Marines Drive Into Afghan Stronghold
British spearhead allied offensive in Afghanistan
British soldier dies as Operation Moshtarak blitzes enemy insurgents
Two Nato troops and British soldier killed in Operation Moshtarak
Operation Moshtarak Update
Marja offensive a test for NATO’s ability in uprooting Taliban
A Test for the Meaning of Victory in Afghanistan
IEDs: The Big Marjah Challenge
Bombs, booby-traps slow US advance in Afghan town
Operation Moshtarak: U.S. leads 15,000 troops against 1,000 Taliban
Operation Moshtarak

Marjah, now open under new management.

/looks like a rout

In Your Face Taliban, The Coalition Is Coming To Take Marjah And There’s Not A Damn Thing You Can Do About It

U.S. Announces Helmand Offensive

In a rare break from traditional military secrecy, the U.S. and its allies are announcing the precise target of their first big offensive of the Afghanistan surge in an apparent bid to intimidate the Taliban.

Coalition officers have been hinting aloud for months that they plan to send an overwhelming Afghan, British and U.S. force to clear insurgents from the town of Marjah and surrounding areas in Helmand province, and this week the allies took the unusual step of issuing a press release saying the attack was “due to commence.”

Senior Afghan officials went so far as to hold a news conference Tuesday to discuss the offensive, although the allies have been careful not to publicize the specific date or details of the attack.

“If we went in there one night and all the insurgents were gone and we didn’t have to fire a shot, that would be a success,” a coalition spokesman, Col. Wayne Shanks, said before the announcement. “I don’t think there has been a mistake in letting people know we’re planning on coming in.”

The risks could be substantial, however. By surrendering the element of surprise, the coalition has given its enemy time to dig entrenched fighting positions and tunnel networks. Perhaps worse for the attacking infantrymen, the insurgents have had time to booby-trap buildings and bury bombs along paths, roads and irrigated fields. Such hidden devices inflict the majority of U.S. and allied casualties.

Over the past few months, the new allied commander in southern Afghanistan, British Maj. Gen. Nick Carter, has revamped NATO’s coalition strategy in a region that is home to the Pashtun tribes and opium poppy fields that form the ethnic and financial foundations of the Taliban insurgency.

With the first of 30,000 new U.S. troops already on the ground in Afghanistan, Gen. Carter’s plan is to focus on two population centers—Kandahar city, in Kandahar province, and central Helmand province to the west. Combined, they are home to about two million of the estimated three million residents of southern Afghanistan.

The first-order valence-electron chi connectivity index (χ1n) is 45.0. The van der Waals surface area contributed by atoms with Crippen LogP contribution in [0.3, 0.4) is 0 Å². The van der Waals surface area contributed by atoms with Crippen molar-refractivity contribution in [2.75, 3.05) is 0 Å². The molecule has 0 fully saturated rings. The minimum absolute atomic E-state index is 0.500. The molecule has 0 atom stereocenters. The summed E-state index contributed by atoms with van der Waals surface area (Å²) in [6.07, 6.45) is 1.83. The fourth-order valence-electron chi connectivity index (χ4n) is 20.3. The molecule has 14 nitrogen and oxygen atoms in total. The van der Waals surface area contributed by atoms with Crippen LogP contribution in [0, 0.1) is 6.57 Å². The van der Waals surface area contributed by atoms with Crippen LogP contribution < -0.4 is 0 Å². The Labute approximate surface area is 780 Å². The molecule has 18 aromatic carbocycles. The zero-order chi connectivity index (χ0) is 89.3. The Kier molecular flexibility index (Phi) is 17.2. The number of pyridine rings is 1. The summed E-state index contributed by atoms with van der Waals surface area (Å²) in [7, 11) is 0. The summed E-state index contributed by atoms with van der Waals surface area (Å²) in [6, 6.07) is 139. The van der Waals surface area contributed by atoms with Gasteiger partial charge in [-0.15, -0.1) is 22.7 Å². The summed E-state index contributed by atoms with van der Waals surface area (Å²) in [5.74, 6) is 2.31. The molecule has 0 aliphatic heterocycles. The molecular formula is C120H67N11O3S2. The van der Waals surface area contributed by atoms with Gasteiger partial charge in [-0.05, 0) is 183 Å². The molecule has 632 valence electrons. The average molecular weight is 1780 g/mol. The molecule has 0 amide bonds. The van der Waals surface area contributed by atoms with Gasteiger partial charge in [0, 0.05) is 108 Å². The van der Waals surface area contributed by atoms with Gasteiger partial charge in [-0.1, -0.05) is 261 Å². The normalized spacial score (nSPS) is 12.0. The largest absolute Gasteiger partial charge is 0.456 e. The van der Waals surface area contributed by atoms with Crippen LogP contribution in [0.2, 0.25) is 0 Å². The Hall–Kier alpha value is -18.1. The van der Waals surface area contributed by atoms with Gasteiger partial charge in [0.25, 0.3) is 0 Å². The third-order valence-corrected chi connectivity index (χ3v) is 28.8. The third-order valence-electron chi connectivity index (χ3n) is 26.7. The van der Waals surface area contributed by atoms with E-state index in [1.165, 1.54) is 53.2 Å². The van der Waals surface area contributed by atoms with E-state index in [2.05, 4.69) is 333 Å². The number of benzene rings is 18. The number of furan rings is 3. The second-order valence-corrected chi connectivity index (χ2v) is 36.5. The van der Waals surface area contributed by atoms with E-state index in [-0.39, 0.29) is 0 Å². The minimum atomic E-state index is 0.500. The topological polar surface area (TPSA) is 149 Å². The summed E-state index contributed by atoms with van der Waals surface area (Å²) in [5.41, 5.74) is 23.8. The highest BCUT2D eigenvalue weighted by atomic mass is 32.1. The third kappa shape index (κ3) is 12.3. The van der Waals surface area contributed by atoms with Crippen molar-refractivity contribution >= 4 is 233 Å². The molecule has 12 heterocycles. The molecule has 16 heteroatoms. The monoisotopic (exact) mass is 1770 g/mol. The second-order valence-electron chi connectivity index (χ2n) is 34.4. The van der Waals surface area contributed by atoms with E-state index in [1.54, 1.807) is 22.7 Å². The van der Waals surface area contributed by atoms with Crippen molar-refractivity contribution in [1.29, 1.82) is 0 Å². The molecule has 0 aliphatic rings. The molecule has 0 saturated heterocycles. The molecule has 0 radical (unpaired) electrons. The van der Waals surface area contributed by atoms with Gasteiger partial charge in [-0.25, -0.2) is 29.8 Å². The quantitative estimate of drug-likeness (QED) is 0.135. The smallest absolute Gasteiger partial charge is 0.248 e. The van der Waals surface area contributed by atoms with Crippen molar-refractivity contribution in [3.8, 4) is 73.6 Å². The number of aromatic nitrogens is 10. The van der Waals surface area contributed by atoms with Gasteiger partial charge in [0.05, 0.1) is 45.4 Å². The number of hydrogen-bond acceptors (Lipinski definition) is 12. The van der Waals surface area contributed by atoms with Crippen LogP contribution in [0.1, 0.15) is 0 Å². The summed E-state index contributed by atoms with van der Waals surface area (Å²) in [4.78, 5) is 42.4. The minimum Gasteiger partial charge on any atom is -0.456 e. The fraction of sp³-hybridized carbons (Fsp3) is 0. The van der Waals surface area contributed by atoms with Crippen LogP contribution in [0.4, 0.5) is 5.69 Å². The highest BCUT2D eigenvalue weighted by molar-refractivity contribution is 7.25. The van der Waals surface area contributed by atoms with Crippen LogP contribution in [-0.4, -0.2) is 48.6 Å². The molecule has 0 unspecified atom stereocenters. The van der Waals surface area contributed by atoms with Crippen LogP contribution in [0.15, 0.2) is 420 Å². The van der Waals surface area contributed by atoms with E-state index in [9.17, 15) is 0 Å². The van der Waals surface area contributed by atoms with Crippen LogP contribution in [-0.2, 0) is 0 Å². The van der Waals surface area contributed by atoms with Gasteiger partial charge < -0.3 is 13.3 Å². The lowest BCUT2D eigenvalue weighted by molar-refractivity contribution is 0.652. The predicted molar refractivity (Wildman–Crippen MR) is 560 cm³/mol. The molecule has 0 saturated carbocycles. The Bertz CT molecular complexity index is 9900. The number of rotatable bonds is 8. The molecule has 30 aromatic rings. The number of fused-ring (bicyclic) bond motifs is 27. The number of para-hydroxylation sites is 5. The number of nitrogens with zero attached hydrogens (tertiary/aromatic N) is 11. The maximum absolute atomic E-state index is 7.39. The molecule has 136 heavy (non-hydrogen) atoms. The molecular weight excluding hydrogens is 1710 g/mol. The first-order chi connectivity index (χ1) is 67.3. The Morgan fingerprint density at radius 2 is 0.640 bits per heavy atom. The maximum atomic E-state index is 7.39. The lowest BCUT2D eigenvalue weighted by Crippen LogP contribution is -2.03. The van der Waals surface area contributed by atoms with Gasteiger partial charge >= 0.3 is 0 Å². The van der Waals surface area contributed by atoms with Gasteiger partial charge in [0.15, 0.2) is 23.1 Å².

Still, the military has taken an unusual step by broadcasting its imminent intention to assault a particular town, Marjah, and its environs. During World War II, civilians and servicemen were frequently reminded that “Loose lips sink ships” and “Enemy ears are listening.” For months leading up to the D-Day landings on June 6, 1944, the Allies went to great lengths to disguise their target.

Similarly, the coalition in Afghanistan normally forbids—at the threat of expulsion—embedded reporters from writing about events before they take place. In this case, though, officials even released the name of the offensive, Operation Moshtarak, and said it would be a joint Afghan-coalition attack. Moshtarak means “together” in Dari, although the bulk of the population in southern Afghanistan speaks Pashto.

See also:
Allies publicly target Taliban
Coalition troops brace for biggest offensive since start of Afghan war
Marines gear up for push into Afghan Taliban enclave
Marines prepare to storm Taliban stronghold
US Marines, Afghan and NATO forces brace for battle in Afghan Taliban stronghold
US marines plan attack on Taleban stronghold
US, NATO, Afghan Troops Planning Major Southern Offensive
Troops Prepare and Publicize Offensive Against Taliban
Afghanistan: US and British to launch biggest offensive since 2001
U.S. Plans Defense of Kandahar

An interesting Coalition strategy indeed, will the Taliban flee in humiliation or flock to Marjah and die en masse? The overhead drones will surely be watching.

/either way, we’re taking the town